Could this be the hardest section of the Las Vegas Grand Prix circuit?

Sam Cooper
F1's Las Vegas pit building.

F1 has unveiled the new pit building for the Vegas race.

F1 has unveiled their brand new pit building for the Las Vegas Grand Prix, but did the image also reveal a potentially tricky part of the track?

Vegas is a little over a week away from arriving on the F1 schedule and after a year of build up, there are plenty of eager eyes waiting to see just how the event and the racing will go.

With a track that has never been driven on before, teams are faced with a daunting task and the hardest hurdle may well come in Turn 1.

F1 reveals first images of Las Vegas Grand Prix circuit

The running of the Las Vegas Grand Prix is a little different than every other circuit on the calendar with Formula 1 actually being the promoter for the event.

As such, the Twitter account for the race posted an aerial view of the $240 million pit building at the south east of the circuit.

But while the pit building – fitted with an F1 logo on the roof – looked impressive, it also highlighted an interesting aspect coming out of Turn 1.

The pit exit for Vegas sees drivers emerge at the end of the straight and into Turn 1, requiring them to stay to the left-hand side of the track in order to avoid a penalty.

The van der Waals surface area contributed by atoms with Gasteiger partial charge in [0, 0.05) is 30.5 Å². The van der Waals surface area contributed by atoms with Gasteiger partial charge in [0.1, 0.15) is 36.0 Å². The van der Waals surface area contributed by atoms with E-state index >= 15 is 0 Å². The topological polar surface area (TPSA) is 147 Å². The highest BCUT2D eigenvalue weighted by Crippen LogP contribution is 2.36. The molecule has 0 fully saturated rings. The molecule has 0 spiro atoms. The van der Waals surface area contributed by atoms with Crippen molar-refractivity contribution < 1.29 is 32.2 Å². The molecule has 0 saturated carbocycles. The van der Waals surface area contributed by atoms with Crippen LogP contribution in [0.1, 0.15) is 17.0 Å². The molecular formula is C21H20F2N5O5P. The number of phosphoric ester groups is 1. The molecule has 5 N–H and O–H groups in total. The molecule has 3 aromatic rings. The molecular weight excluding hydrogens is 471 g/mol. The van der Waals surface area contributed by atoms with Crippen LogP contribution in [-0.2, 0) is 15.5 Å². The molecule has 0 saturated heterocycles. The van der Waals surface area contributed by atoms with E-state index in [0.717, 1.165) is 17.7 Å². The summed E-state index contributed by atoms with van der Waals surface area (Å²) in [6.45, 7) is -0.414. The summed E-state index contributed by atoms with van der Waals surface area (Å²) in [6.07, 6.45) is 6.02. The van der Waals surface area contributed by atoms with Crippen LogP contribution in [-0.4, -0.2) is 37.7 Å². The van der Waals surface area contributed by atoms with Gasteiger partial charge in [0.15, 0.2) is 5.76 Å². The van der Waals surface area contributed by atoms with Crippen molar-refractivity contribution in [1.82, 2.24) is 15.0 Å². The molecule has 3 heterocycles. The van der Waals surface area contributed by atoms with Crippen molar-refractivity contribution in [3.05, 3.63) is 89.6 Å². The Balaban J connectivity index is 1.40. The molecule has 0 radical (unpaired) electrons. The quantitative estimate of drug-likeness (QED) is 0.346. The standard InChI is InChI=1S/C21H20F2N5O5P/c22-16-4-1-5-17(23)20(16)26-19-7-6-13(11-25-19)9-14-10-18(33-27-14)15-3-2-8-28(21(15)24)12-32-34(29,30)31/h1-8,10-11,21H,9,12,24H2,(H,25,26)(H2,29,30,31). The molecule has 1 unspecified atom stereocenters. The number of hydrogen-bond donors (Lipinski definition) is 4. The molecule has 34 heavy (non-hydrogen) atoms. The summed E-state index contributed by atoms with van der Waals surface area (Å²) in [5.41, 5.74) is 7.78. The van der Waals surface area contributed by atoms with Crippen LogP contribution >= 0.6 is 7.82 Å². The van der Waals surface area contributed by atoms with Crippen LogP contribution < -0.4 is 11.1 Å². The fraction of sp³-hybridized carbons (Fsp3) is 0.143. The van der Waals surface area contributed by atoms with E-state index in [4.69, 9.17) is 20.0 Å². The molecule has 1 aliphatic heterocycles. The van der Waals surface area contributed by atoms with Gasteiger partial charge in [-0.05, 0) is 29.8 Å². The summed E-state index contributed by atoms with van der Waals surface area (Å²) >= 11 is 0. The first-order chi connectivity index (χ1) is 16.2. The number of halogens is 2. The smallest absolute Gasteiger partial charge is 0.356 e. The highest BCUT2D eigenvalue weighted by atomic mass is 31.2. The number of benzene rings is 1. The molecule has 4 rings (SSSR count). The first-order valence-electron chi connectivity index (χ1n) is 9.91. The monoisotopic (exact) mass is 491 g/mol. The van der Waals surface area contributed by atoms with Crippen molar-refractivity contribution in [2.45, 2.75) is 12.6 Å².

But the nature of that left-hander means that the drivers already on the track will likely want to get as close to the inside of the bend as possible to stay on the racing lane.

What’s more, there is just a small distance to Turns 2 and 3, both of which are left-handers, meaning that if a driver stays to the right in Turn 1, they will be compromised for the corners to come.

PlanetF1.com recommends

Revealed: The contract status of every single race on the F1 2023 calendar

F1 2023: Head-to-head qualifying and race stats between team-mates

There is also another factor that will come into play – temperature. The Vegas race is predicted to run at around five degrees which would make it one of the coldest F1 races in history.

The problem this poses to the teams is that the tyres will take far longer to warm up than usual and in qualifying it could see teams complete two out laps before going for a push run.

But in the race it could be an even bigger problem with drivers exiting the pits on cold rubber and then having to do a sharp left.

If the tyres are not warmed up correctly and the car understeers, that could lead to a nasty crash either into the wall or another driver who has just come off a 200mph straight.

Read next: Pierre Gasly’s under the radar season is vindicating his Red Bull departure